Independence Day: The Millennial Perspective

As the mother of two recent college graduates, I think about the financial world that my millennials are inheriting and it is both fascinating and frightening. Sometimes, the volume and speed in which information is transmitted these days can make me dizzy and I wonder how different my choices would have been if I had access to the amount of information so readily available today.

I remember the old clichés and sage advice of my parents – save for a rainy day, start saving early, take advantage of employers 401(k) match, don’t put all of your eggs in one basket, and certainly dump those high-interest rate credit cards! Growing up, I can remember hearing about the American dream of owning a home. In 2005-2006, that dream turned into a nightmare for many who were counting on the equity in their home for retirement. How many of us saw our biggest asset sink into our biggest liability? In the flip of a dime, our entire perspective on what was a good investment was turned upside down.


According to a national survey reported in U.S. News, millennials have been reluctant to buy homes for many reasons, such as a volatile and at times depressing job market, high student loan debt, and delaying of marriage and having children. In addition, the difficulty in getting a mortgage and concern about home prices dropping again did not help the situation. The percentage of millennials owning a home dipped to a low of 36.3 percent in 2014, according to the U.S. Census data, despite the perception in the industry is that the current numbers seem to be improving. As homeownership rates for younger Americans appear to be trending upwards, experts are hopeful that they will recognize the benefits of owning a home. Millennials, like the rest of us, are inundated with investment proposals and many financial experts agree that young adults should be investing in the purchase of a home as part of a sound financial plan for the following reasons.

Reason #1 – Mortgage payments are an investment in the future, as opposed to rent payments that go into the pocket of the landlord. As the balance on a mortgage is reduced, home equity increases, which allows padding of the retirement account, instead of the landlord’s.

Reason #2 – Buying property in a solid market is a good investment because it will increase net worth.

Reason #3 – Tax breaks can be substantial. Mortgage interest and real estate taxes are deductible. In addition, homeowners usually don’t have to pay capital gains tax when selling if the property value increases by less than $250,000 and if the home has been occupied as a primary residence for more than two years.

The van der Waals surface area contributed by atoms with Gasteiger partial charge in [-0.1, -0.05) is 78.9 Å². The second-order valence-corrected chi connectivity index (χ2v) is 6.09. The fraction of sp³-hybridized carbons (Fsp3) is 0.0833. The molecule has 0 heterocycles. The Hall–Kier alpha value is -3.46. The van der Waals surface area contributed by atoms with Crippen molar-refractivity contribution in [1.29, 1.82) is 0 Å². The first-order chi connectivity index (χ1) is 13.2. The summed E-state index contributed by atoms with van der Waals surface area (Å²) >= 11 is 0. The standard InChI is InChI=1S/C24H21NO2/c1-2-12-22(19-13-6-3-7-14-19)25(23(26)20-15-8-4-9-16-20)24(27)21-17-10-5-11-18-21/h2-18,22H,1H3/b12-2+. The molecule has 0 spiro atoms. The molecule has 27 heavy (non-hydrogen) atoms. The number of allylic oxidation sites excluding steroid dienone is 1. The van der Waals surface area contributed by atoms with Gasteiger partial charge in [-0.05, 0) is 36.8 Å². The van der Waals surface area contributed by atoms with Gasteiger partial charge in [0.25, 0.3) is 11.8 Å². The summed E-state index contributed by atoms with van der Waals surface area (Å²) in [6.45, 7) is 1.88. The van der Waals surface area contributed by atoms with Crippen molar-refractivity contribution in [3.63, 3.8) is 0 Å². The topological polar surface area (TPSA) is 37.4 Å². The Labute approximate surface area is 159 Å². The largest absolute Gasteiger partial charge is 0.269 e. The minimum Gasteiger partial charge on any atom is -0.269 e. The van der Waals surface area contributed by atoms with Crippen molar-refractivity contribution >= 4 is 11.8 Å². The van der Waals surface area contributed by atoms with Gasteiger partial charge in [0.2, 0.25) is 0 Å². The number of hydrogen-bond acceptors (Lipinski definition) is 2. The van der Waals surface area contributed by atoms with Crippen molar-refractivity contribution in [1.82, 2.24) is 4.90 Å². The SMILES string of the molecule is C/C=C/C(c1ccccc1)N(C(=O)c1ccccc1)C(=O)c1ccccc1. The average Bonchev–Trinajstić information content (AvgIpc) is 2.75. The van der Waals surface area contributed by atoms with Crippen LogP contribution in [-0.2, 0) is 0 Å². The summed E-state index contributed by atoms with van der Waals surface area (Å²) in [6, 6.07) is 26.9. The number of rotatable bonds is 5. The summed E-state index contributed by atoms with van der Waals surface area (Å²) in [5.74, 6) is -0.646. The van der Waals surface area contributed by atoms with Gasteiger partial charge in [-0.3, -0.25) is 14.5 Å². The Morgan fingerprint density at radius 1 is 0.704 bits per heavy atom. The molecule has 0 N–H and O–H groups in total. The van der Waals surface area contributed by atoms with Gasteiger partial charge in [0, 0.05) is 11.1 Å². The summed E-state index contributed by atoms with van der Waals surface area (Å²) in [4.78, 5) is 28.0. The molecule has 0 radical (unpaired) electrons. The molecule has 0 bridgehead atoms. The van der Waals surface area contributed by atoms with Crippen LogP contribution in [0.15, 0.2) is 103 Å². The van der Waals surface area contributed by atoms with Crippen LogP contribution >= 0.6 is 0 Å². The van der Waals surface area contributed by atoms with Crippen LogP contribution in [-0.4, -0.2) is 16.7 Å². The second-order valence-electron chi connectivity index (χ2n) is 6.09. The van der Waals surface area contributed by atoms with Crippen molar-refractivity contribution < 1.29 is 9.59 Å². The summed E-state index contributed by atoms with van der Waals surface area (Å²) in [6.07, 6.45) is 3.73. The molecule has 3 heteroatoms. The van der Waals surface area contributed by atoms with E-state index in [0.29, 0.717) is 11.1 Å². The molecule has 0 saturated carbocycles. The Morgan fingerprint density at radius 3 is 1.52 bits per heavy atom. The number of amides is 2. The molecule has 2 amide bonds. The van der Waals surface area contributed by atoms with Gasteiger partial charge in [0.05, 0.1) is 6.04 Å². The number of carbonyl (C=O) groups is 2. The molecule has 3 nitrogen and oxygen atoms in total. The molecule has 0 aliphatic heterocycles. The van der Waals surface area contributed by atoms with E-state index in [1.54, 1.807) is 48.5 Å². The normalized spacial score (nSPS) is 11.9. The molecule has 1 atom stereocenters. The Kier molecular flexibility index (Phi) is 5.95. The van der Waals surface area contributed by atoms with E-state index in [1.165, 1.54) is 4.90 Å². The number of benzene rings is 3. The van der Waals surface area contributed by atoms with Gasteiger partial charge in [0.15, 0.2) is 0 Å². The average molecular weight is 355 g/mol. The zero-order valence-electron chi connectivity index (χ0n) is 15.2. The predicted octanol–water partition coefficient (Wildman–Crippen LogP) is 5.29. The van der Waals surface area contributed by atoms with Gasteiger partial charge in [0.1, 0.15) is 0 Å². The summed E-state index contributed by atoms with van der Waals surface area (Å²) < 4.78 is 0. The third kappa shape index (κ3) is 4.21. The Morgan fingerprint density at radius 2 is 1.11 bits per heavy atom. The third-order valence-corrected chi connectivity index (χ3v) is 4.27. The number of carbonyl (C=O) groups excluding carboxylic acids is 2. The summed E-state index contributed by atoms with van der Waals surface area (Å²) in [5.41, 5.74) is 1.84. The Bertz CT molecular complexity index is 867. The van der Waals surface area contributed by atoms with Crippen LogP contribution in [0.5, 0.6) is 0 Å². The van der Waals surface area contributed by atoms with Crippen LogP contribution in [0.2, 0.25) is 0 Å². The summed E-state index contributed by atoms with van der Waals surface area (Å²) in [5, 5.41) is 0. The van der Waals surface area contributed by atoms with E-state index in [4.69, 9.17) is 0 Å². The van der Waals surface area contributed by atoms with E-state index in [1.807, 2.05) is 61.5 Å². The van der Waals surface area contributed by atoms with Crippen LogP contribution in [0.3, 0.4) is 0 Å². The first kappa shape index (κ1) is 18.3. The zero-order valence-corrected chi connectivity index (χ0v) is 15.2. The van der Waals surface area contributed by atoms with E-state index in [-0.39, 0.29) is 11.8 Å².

Reason #4 – There are many emotional and psychological benefits of homeownership. Renters are less likely to create a reliable local support system and less likely to be invested in the community. Homeownership often evokes a sense of pride and can play an important role in restoring faith in the American dream.

Reason #5 – With interest rates still at an historic low, borrowing money to buy a place to live at a fixed rate for 30 years locks in payments for the future even if interest rates (and rents) rise.

Reason #6 – With the uncertain future of Social Security, 401(k) and IRA accounts, owning a home that has been paid off when approaching retirement will help to ensure a healthier financial portfolio.

According to the National Association of Realtors (NAR) 2016 Quarter 1 Homeownership Opportunities and Market Experience (HOME) Survey, 75 percent of people believe that now is a good time to buy a home and 45 percent believe that strongly. Not surprisingly, those who are currently renting, those who are under age 34 and those who live in urban areas are less confident that now is a good time to buy. However, even among those groups, the majority feel that now is a good time to buy a home due to current home price acceleration.

The position that buying a home is a smart choice is supported by billionaire hedge fund money manager, John Paulson. Paulson believes buying a home to live in is the best investment possible. “I still think, from an individual perspective, the best deal investment you can make is to buy a primary residence that you’re the owneroccupier of,” Paulson said at a Delivering Alpha conference presented by CNBC and Institutional Investor.

Clearly, there are many benefits to owning a home at any age. That being said, homeownership is not for everyone. It is important for young people in particular to make sure that they are receiving good advice from professionals that they can trust. Make sure that they can afford the carrying costs of the home with plenty left over for reserves, repairs and emergencies. Are they planning on staying in the area long enough to recoup the closing costs if they need to sell? Is the home in an easily marketable area? These are questions that can be answered by competent, trustworthy real estate, mortgage and financial professionals. The purchase of a home should be part of a balanced plan for the future and not a short-term impulse.

As the summer approaches, it is time once again to contemplate barbeques, vacations and fireworks. Let’s hope that as we move into June and through July 4, financial independence through homeownership continues to bring stability and growth to our millennials, our home values and the American dream. Laurie Dubow

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